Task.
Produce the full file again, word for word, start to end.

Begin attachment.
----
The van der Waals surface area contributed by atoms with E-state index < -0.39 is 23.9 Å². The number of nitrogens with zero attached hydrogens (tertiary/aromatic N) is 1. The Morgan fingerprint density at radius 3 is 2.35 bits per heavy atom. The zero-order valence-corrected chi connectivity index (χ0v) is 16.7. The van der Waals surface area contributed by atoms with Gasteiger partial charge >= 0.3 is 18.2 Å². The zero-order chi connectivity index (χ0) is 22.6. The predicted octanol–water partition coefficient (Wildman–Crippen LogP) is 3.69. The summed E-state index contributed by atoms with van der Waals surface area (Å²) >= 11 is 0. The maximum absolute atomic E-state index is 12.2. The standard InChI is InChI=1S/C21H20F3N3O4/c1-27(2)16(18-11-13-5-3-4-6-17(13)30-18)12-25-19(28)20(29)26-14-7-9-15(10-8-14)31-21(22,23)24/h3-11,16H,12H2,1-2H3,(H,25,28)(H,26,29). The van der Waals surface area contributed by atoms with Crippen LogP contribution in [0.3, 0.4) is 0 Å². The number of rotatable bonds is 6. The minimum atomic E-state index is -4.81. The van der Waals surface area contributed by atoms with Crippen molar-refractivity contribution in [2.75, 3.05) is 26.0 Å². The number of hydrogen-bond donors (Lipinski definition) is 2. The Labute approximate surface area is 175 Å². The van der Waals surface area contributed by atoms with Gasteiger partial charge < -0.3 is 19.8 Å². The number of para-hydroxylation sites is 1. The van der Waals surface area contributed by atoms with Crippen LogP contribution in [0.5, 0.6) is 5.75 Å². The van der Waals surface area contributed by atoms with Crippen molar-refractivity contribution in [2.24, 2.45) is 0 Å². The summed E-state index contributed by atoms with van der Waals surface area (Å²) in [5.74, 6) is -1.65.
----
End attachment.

The van der Waals surface area contributed by atoms with E-state index < -0.39 is 23.9 Å². The number of nitrogens with zero attached hydrogens (tertiary/aromatic N) is 1. The Morgan fingerprint density at radius 3 is 2.35 bits per heavy atom. The zero-order valence-corrected chi connectivity index (χ0v) is 16.7. The van der Waals surface area contributed by atoms with Gasteiger partial charge >= 0.3 is 18.2 Å². The zero-order chi connectivity index (χ0) is 22.6. The predicted octanol–water partition coefficient (Wildman–Crippen LogP) is 3.69. The summed E-state index contributed by atoms with van der Waals surface area (Å²) >= 11 is 0. The maximum absolute atomic E-state index is 12.2. The standard InChI is InChI=1S/C21H20F3N3O4/c1-27(2)16(18-11-13-5-3-4-6-17(13)30-18)12-25-19(28)20(29)26-14-7-9-15(10-8-14)31-21(22,23)24/h3-11,16H,12H2,1-2H3,(H,25,28)(H,26,29). The van der Waals surface area contributed by atoms with Crippen LogP contribution in [0.3, 0.4) is 0 Å². The number of rotatable bonds is 6. The minimum atomic E-state index is -4.81. The van der Waals surface area contributed by atoms with Crippen molar-refractivity contribution in [2.75, 3.05) is 26.0 Å². The number of hydrogen-bond donors (Lipinski definition) is 2. The Labute approximate surface area is 175 Å². The van der Waals surface area contributed by atoms with Gasteiger partial charge < -0.3 is 19.8 Å². The number of para-hydroxylation sites is 1. The van der Waals surface area contributed by atoms with Crippen LogP contribution in [0.5, 0.6) is 5.75 Å². The van der Waals surface area contributed by atoms with Crippen molar-refractivity contribution in [2.24, 2.45) is 0 Å². The summed E-state index contributed by atoms with van der Waals surface area (Å²) in [5.74, 6) is -1.65.